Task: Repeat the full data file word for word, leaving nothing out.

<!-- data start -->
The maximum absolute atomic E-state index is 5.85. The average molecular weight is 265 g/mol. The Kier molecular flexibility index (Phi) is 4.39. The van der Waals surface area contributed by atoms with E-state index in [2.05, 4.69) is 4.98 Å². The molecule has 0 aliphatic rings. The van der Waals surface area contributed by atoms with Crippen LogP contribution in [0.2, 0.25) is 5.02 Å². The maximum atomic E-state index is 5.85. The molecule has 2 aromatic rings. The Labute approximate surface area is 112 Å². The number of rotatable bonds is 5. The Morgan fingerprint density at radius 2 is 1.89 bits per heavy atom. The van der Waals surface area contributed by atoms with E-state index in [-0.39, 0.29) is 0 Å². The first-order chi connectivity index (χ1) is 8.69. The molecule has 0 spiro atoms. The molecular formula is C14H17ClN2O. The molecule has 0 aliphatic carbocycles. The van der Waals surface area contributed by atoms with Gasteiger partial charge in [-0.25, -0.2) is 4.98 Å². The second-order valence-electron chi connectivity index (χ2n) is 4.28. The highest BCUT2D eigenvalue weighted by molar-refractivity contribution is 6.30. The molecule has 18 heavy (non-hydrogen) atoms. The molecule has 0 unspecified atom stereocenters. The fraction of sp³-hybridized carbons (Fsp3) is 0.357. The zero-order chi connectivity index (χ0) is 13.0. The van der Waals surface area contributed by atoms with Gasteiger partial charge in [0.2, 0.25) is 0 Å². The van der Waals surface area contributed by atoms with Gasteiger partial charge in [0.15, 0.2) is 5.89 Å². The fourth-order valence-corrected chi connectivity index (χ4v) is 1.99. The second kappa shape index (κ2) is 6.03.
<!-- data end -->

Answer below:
The maximum absolute atomic E-state index is 5.85. The average molecular weight is 265 g/mol. The Kier molecular flexibility index (Phi) is 4.39. The van der Waals surface area contributed by atoms with E-state index in [2.05, 4.69) is 4.98 Å². The molecule has 0 aliphatic rings. The van der Waals surface area contributed by atoms with Crippen LogP contribution in [0.2, 0.25) is 5.02 Å². The maximum atomic E-state index is 5.85. The molecule has 2 aromatic rings. The Labute approximate surface area is 112 Å². The number of rotatable bonds is 5. The Morgan fingerprint density at radius 2 is 1.89 bits per heavy atom. The van der Waals surface area contributed by atoms with E-state index in [-0.39, 0.29) is 0 Å². The first-order chi connectivity index (χ1) is 8.69. The molecule has 0 spiro atoms. The molecular formula is C14H17ClN2O. The molecule has 0 aliphatic carbocycles. The van der Waals surface area contributed by atoms with Gasteiger partial charge in [-0.25, -0.2) is 4.98 Å². The second-order valence-electron chi connectivity index (χ2n) is 4.28. The highest BCUT2D eigenvalue weighted by molar-refractivity contribution is 6.30. The molecule has 18 heavy (non-hydrogen) atoms. The molecule has 0 unspecified atom stereocenters. The fraction of sp³-hybridized carbons (Fsp3) is 0.357. The zero-order chi connectivity index (χ0) is 13.0. The van der Waals surface area contributed by atoms with Gasteiger partial charge in [0.2, 0.25) is 0 Å². The van der Waals surface area contributed by atoms with Gasteiger partial charge in [0.15, 0.2) is 5.89 Å². The fourth-order valence-corrected chi connectivity index (χ4v) is 1.99. The second kappa shape index (κ2) is 6.03.